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Season of the Witch
On its face, this film is a showcase for Nicolas Cage and Ron Perlman, who play 14th Century knights who must escort an accused witch to a monastery far away in order for her to be judged – your typical action/adventure fare. However, this film represents something far, far more important, and that is the enormous disconnect between the people who are paid to review movies, and the people who pay to see movies.
If you look over the reviews of the critics, this movie is nothing short of terrible. I mean drowning puppies terrible, something that should be simply swept aside and purposefully ignored. However, take a look at the reviews of actual human people who paid to see the movie and something completely different emerges – an enjoyable and fun genre flick. That there exists such disparity between critic and paying public is truly something - and perhaps it is fitting that this is a Nicolas Cage flick.
Cage plays Behman and Perlman is Felson, a pair of knights who, over the years, have become disillusioned with the church and the crusades. After a massacre of women and children, the two men desert the army and return home to Europe (the movie never really says where in Europe, but the flick was lensed in Austria and Hungary), where they are promptly identified as deserters and arrested. Although resigned to their fates, they eventually take on the task offered them by a dying Cardinal (Christopher Lee under an enormous amount of makeup). They must take a young woman accused of witchcraft (and the cause of the widespread plague) to a monastery where she can be judged.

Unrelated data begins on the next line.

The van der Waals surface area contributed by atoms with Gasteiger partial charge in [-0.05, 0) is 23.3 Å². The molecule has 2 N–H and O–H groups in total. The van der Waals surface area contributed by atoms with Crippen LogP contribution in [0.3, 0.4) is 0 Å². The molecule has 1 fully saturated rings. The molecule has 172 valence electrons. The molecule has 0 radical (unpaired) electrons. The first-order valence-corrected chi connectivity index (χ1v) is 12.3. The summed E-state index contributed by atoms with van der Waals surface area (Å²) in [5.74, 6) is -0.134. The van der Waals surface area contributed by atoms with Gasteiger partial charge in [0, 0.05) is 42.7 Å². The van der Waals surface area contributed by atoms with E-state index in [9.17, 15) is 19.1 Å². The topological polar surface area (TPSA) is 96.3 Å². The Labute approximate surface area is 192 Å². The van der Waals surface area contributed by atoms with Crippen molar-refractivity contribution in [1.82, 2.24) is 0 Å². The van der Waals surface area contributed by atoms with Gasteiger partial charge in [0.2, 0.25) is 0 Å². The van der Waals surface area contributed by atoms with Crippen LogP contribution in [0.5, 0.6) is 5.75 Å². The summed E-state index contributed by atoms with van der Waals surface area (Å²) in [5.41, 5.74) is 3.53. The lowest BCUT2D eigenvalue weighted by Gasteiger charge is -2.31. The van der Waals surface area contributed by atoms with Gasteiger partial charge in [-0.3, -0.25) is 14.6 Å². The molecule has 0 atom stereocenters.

The film is about the trip, and unrolls in a series of set-pieces that seem to be director Dominic Sena’s forte. There is the battle with forest wolves, the crossing of the teetering bridge, a few others, all culminating in the final battle at the monastery itself. You see, it turns out that the young lass (Claire Foy in a stunning turn) is not so much a witch, as actually possessed by a demon. As it turns out, quite a different situation.
Mr. Cage and Mr. Perlman truly hold this film up and take it as far as it can go. There are certainly some downfalls in the screenplay, and a couple of true groaners in the dialogue, but the two leads are very engaging. Also, Ms. Foy, as the accused witch, is at times beguiling, at times pathetic, and overall, very, very good. I truly enjoyed her performances.
I mentioned that horror icon Christopher Lee appears in the film, but unless you read the credits, you’ll never know it. He is so heavily made up in his scenes that he is all but unrecognizable, and this is a bit of a pity. Lee has such a stunning presence and charisma that he generally elevates any film that he appears in (take George Lucas’ Star Wars Episode II and III for perfect examples). Here, he gamely soldiers on, and I appreciated his performance, even if I did have to consult the credits to realize who it was underneath all of that bubonic plague makeup.
All in all, this is a fun way to blow a couple of hours. It’s not a terrific movie, but neither is it the total tom turkey that the critics made it out to be. If you are looking for a couple of hours of pleasant action diversion, then you could do far worse than “Season of the Witch.”
Mikey Likes It!
Rated PG-13 for thematic elements, violence and disturbing content
Article by: Mr. Mikey
posted:31 Jan 2012
Related Link: www.seasonofthewitchmovie.com
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